Dr. Mohammad H. Rahbar
Dr. Mohammad H. Rahbar

Ongoing research by professors at McGovern Medical School and UTHealth could help answer questions regarding environmental factors and their influence on the etiology of autism spectrum disorder (ASD) in Jamaica.

Since 2009, Dr. Mohammad H. Rahbar, division director and professor of Clinical and Translational Sciences in the Department of Internal Medicine, has collaborated with faculty of the University of the West Indies (UWI) to examine the role of six metals, polychlorinated biphenyls, and organochlorine pesticides in ASD. Researches also studied interactions between environmental factors and three glutathione S-transferase genes (GSTM1, GSTP1, and GSTT1) that are involved in the detoxification of xenobiotics.

Although the causes of ASD are unknown, Rahbar said evidence suggests that gene-environment interaction is implicated in its pathogenesis. Some heavy metals are thought to be associated with ASD through mechanisms such as oxidative stress and Rahbar’s team chose Jamaica because the population is “thought to be at higher risk of exposure to these chemicals, particularly through the high consumption of seafood.”

Thus far, the research has yielded more than 10 publications, including the finding that the ages of parents are jointly associated with ASD in Jamaica. Previous studies inconsistently reported either the age of the mother or age of the father was a risk factor for ASD, so investigators included both ages of mother and father as independent variables in the regression models.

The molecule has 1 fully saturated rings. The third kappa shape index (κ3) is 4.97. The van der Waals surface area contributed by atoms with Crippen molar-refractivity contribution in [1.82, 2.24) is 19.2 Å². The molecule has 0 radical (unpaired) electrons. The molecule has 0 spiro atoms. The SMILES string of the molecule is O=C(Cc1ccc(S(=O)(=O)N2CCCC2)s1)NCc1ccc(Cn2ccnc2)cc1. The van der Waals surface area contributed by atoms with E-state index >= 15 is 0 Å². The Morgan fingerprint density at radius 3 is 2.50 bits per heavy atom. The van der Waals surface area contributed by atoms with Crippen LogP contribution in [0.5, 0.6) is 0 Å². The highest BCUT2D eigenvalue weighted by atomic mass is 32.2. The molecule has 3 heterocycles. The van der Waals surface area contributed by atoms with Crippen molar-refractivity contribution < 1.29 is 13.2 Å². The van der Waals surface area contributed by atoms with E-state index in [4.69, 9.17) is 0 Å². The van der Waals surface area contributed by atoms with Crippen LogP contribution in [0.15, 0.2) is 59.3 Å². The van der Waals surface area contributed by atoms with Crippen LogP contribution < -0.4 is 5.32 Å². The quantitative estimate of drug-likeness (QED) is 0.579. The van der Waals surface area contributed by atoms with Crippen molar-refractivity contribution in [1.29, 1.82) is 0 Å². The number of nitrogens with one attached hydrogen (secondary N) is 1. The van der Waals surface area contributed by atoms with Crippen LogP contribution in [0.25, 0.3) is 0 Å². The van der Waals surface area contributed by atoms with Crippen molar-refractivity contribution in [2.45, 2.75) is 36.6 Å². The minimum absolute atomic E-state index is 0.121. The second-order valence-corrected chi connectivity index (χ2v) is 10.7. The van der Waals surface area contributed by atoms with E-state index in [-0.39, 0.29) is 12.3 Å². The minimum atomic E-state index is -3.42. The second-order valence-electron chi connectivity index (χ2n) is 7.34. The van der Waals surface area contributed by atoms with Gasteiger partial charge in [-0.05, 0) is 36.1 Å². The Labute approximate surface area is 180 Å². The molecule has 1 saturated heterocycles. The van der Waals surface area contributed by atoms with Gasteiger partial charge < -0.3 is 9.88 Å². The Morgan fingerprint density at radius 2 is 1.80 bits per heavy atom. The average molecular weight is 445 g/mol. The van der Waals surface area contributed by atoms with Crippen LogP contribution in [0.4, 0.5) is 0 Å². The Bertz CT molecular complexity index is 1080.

“However, since the ages of the parents are often highly correlated, including the ages of both parents in a regression model can lead to a statistical phenomenon called multicollinearity, which can obscure the true association,” Rahbar said. “By jointly modeling the age of the mother and father as a vector of outcome variables in a Multivariate General Linear Model, our findings indicate that the ages of both parents are jointly associated with ASD.”

Most recently, researchers found that maternal exposures to fever or infection, physical trauma, and oil-based paints during pregnancy or breastfeeding may be associated with ASD.

Rahbar’s team also found that Jamaican children aged 2 to 8 years old have higher mean blood levels of some of the six heavy metals.

“Specifically, the mean blood lead concentration is 2-3 times higher, the mercury concentration is 3 times higher, and the arsenic concentration is 4.5 times higher in Jamaican children compared to North American children,” Rahbar said. “In relation to ASD, we found significant interactions between manganese and GSTP1. Since neither manganese nor GSTP1 were independently associated with ASD, this association may have been missed if the joint effects of manganese and GSTP1 in relation to ASD were not explored.”

Rahbar said the group hopes to continue its collaboration with UWI to investigate the role of prenatal and postnatal exposure to the six metals in cognitive development and externalizing behavior in Jamaican children using data from a Jamaican birth cohort study initiated in 2011.

“In addition, we have established new relationships with collaborators in other countries, including Pakistan, and Romania, to initiate pilot projects investigating these and other chemicals suspected to be associated with ASD,” Rahbar said. “We hope to apply for funding for an international multi-center case-control study on ASD in the future.”